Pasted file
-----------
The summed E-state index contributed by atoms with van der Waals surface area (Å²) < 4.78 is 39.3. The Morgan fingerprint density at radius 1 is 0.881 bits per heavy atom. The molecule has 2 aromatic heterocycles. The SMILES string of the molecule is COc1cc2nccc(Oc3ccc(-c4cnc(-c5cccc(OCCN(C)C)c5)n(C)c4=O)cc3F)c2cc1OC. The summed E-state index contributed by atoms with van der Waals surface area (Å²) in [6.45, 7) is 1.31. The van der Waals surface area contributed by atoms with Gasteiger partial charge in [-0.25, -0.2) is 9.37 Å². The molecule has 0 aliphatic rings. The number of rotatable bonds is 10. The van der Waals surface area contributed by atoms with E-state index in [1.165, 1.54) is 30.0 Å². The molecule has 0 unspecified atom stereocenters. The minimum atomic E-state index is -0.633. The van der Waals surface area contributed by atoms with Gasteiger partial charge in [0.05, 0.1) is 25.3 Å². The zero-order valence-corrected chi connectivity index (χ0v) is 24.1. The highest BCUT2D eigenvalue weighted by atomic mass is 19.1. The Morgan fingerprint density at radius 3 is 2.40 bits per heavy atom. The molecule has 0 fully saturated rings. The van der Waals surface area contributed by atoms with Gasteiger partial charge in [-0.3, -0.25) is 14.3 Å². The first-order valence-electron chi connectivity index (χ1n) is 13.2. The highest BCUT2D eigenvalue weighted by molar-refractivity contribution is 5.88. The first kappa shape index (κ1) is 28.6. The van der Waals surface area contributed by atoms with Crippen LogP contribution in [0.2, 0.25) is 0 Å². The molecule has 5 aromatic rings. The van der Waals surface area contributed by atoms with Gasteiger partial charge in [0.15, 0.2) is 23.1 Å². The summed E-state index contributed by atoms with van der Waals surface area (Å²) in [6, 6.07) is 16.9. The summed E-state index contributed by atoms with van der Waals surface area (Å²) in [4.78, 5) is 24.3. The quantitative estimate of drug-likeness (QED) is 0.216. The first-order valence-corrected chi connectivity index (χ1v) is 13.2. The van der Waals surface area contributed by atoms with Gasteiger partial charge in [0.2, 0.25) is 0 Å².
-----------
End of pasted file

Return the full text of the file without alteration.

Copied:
The summed E-state index contributed by atoms with van der Waals surface area (Å²) < 4.78 is 39.3. The Morgan fingerprint density at radius 1 is 0.881 bits per heavy atom. The molecule has 2 aromatic heterocycles. The SMILES string of the molecule is COc1cc2nccc(Oc3ccc(-c4cnc(-c5cccc(OCCN(C)C)c5)n(C)c4=O)cc3F)c2cc1OC. The summed E-state index contributed by atoms with van der Waals surface area (Å²) in [6.45, 7) is 1.31. The van der Waals surface area contributed by atoms with Gasteiger partial charge in [-0.25, -0.2) is 9.37 Å². The molecule has 0 aliphatic rings. The number of rotatable bonds is 10. The van der Waals surface area contributed by atoms with E-state index in [1.165, 1.54) is 30.0 Å². The molecule has 0 unspecified atom stereocenters. The minimum atomic E-state index is -0.633. The van der Waals surface area contributed by atoms with Gasteiger partial charge in [0.05, 0.1) is 25.3 Å². The zero-order valence-corrected chi connectivity index (χ0v) is 24.1. The highest BCUT2D eigenvalue weighted by atomic mass is 19.1. The Morgan fingerprint density at radius 3 is 2.40 bits per heavy atom. The molecule has 0 fully saturated rings. The van der Waals surface area contributed by atoms with Gasteiger partial charge in [-0.3, -0.25) is 14.3 Å². The first-order valence-electron chi connectivity index (χ1n) is 13.2. The highest BCUT2D eigenvalue weighted by molar-refractivity contribution is 5.88. The first kappa shape index (κ1) is 28.6. The van der Waals surface area contributed by atoms with Crippen LogP contribution in [0.2, 0.25) is 0 Å². The molecule has 5 aromatic rings. The van der Waals surface area contributed by atoms with Gasteiger partial charge in [0.15, 0.2) is 23.1 Å². The summed E-state index contributed by atoms with van der Waals surface area (Å²) in [6, 6.07) is 16.9. The summed E-state index contributed by atoms with van der Waals surface area (Å²) in [4.78, 5) is 24.3. The quantitative estimate of drug-likeness (QED) is 0.216. The first-order valence-corrected chi connectivity index (χ1v) is 13.2. The van der Waals surface area contributed by atoms with Gasteiger partial charge in [0.2, 0.25) is 0 Å².